Wellesley Centers for Women

Update on Work to Empower Children for Life

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The Robert S. and Grace W. Stone Primary Prevention Initiatives Grant Program, Empowering Children for Life, was established at the Wellesley Centers for Women (WCW) in 2003. This program provided support for research and evaluation that advance understanding the role of relationships in fostering child and adolescent welbeing  and healthy human development. Researchers from across the country were invited to submit proposals for funding to support dissertation research or larger research projects.

Wellesley Centers for Women

SEED Project Moves Educational Equity and Diversity Forward

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Twenty-two years ago, Peggy McIntosh founded a teacher professional development project to work for gender equity in schools. She thought of it as an experiment in faculty-led faculty development – empowering teachers to work within their own schools, and within themselves, for change.

Wellesley Centers for Women

Gender Equality Gets a Boost from an Unexpected Corner

One hot August afternoon in 1999, after the day’s cooking and cleaning were done, I asked some of the young women of Miraflores, a Dominican village I studied for my dissertation, to talk with me about how their lives had changed since so many of their friends and neighbors began migrating to the United States. Mirafloreños have been moving to Boston since the early 1970s, settling in and around the neighborhoods of Dorchester, Roxbury, and Jamaica Plain. By the mid-1990s, nearly three-quarters of its households had family members living in Massachusetts. Close to 60 percent received some monthly income support from migrants. It seemed to me that the exchanges of people, money, goods, and what I call social remittances or ideas, practices, social capital, and identities that circulate regularly between people who move and people who stay behind had dramatically transformed aspects of daily life. In particular, I wanted to know how women’s lives had changed.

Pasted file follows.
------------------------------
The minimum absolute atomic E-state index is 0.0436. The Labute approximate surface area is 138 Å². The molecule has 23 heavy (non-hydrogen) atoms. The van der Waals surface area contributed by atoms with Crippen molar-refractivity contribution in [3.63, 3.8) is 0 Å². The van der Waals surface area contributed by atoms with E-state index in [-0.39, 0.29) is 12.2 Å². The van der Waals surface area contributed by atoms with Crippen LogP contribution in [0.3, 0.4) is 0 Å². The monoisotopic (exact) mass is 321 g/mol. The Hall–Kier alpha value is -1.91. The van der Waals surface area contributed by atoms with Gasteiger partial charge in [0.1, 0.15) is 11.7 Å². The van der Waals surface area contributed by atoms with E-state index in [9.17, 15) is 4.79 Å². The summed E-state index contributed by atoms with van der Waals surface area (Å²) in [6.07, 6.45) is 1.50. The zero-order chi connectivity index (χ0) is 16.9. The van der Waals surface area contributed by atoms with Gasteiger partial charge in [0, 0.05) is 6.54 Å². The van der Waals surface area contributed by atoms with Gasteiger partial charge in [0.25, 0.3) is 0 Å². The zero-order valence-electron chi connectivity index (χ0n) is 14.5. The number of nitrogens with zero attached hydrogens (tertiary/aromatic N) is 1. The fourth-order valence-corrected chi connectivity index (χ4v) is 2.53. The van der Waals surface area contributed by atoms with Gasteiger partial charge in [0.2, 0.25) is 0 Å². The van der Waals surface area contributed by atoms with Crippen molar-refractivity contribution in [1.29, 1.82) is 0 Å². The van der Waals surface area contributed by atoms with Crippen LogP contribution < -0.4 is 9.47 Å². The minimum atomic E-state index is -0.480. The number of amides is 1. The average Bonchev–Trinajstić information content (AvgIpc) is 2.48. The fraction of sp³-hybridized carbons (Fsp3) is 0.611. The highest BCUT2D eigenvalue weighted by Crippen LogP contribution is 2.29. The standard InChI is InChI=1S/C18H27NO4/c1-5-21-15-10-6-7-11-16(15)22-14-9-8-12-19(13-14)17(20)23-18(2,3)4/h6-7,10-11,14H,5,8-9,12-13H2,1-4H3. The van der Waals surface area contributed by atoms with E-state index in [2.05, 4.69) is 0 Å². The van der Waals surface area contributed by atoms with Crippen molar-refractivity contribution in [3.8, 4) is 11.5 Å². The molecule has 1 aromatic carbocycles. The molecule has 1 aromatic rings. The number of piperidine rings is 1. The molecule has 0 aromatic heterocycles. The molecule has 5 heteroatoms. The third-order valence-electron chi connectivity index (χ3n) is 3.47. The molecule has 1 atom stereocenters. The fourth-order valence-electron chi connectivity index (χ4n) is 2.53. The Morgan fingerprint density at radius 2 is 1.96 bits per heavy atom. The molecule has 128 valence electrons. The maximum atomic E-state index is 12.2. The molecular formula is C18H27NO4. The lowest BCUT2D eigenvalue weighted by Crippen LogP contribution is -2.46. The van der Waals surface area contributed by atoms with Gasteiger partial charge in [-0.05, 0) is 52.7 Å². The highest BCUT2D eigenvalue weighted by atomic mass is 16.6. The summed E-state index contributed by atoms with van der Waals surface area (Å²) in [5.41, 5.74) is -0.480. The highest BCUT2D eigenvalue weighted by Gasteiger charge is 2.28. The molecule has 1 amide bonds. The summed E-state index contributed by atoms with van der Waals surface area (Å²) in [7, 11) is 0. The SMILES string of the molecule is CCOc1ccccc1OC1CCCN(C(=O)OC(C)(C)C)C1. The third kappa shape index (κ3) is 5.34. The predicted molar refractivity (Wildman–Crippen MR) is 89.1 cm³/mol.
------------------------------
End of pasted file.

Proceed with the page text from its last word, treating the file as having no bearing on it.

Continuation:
Wellesley Centers for Women

Gen Y Goes to School

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Researchers at the Wellesley Centers for Women (WCW), as part of the National Institute of Child Health and Human Development (NICHD) NICHD Study of Early Child Care and Youth Development (SECCYD), have followed more than 1,000 children born in 1991. These are the children known as Generation Y – those born of the Baby Boom between 1981-1995. Earlier reports on this study have focused on child care and children’s early development. But these babies are growing up! This article reviews what researchers have learned about the youths’ experiences through sixth grade.

Wellesley Centers for Women

Executive Report on the Asian Regional Conference—Women and Children: The Human Rights Relationship, Decemb...

Tags: Research & Action Report Spring/Summer 2008 

international work  UNICEF and the Wellesley Centers for Women (WCW) convened a seminal Asian regional conference, Women and Children: the Human Rights Relationship, December 9-10, 2007 in Bangkok, Thailand. This conference was conceptualized by UNICEF’s Global Policy Section as part of a major initiative on human rights-based approaches to women’s and children’s rights. Rangita de Silva-de Alwis, senior advisor for international programs at WCW, led the organizing of this innovative and dynamic conference that had as its aims and goals an exciting agenda for change on the intersections of women’s and children’s rights.